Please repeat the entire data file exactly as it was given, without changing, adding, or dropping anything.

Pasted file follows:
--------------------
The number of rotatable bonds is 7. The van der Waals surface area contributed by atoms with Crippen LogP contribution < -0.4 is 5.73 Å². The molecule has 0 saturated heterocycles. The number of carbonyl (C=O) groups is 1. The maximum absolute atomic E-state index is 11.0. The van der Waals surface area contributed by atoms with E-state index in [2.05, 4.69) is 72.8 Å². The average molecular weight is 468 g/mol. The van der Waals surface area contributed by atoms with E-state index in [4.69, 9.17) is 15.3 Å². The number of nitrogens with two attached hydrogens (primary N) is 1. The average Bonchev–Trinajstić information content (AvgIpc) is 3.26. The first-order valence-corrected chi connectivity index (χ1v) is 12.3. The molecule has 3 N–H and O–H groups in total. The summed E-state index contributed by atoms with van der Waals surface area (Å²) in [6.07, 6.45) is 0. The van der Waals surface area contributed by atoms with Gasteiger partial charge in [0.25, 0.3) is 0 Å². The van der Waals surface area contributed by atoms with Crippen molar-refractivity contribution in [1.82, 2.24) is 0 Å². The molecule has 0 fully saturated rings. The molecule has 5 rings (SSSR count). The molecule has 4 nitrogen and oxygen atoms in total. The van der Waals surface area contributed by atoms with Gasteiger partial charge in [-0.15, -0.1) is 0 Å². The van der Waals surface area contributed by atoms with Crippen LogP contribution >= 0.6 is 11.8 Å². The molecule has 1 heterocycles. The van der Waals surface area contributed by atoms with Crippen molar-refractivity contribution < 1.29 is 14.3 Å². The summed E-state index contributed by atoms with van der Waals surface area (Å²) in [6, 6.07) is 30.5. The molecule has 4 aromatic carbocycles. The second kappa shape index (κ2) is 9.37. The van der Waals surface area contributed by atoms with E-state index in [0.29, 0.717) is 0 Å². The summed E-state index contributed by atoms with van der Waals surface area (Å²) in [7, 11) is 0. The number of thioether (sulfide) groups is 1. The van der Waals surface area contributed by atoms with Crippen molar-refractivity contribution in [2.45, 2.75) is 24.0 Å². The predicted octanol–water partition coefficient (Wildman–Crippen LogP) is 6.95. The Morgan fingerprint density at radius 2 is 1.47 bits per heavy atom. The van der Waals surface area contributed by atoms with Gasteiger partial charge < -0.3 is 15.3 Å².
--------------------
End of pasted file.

The number of rotatable bonds is 7. The van der Waals surface area contributed by atoms with Crippen LogP contribution < -0.4 is 5.73 Å². The molecule has 0 saturated heterocycles. The number of carbonyl (C=O) groups is 1. The maximum absolute atomic E-state index is 11.0. The van der Waals surface area contributed by atoms with E-state index in [2.05, 4.69) is 72.8 Å². The average molecular weight is 468 g/mol. The van der Waals surface area contributed by atoms with E-state index in [4.69, 9.17) is 15.3 Å². The number of nitrogens with two attached hydrogens (primary N) is 1. The average Bonchev–Trinajstić information content (AvgIpc) is 3.26. The first-order valence-corrected chi connectivity index (χ1v) is 12.3. The molecule has 3 N–H and O–H groups in total. The summed E-state index contributed by atoms with van der Waals surface area (Å²) in [6.07, 6.45) is 0. The van der Waals surface area contributed by atoms with Gasteiger partial charge in [0.25, 0.3) is 0 Å². The van der Waals surface area contributed by atoms with Crippen molar-refractivity contribution in [1.82, 2.24) is 0 Å². The molecule has 0 fully saturated rings. The molecule has 5 rings (SSSR count). The molecule has 4 nitrogen and oxygen atoms in total. The van der Waals surface area contributed by atoms with Gasteiger partial charge in [-0.15, -0.1) is 0 Å². The van der Waals surface area contributed by atoms with Crippen LogP contribution >= 0.6 is 11.8 Å². The molecule has 1 heterocycles. The van der Waals surface area contributed by atoms with Crippen molar-refractivity contribution < 1.29 is 14.3 Å². The summed E-state index contributed by atoms with van der Waals surface area (Å²) in [6, 6.07) is 30.5. The molecule has 4 aromatic carbocycles. The second kappa shape index (κ2) is 9.37. The van der Waals surface area contributed by atoms with E-state index in [0.29, 0.717) is 0 Å². The summed E-state index contributed by atoms with van der Waals surface area (Å²) in [7, 11) is 0. The number of thioether (sulfide) groups is 1. The van der Waals surface area contributed by atoms with Crippen molar-refractivity contribution in [2.45, 2.75) is 24.0 Å². The predicted octanol–water partition coefficient (Wildman–Crippen LogP) is 6.95. The Morgan fingerprint density at radius 2 is 1.47 bits per heavy atom. The van der Waals surface area contributed by atoms with Gasteiger partial charge < -0.3 is 15.3 Å².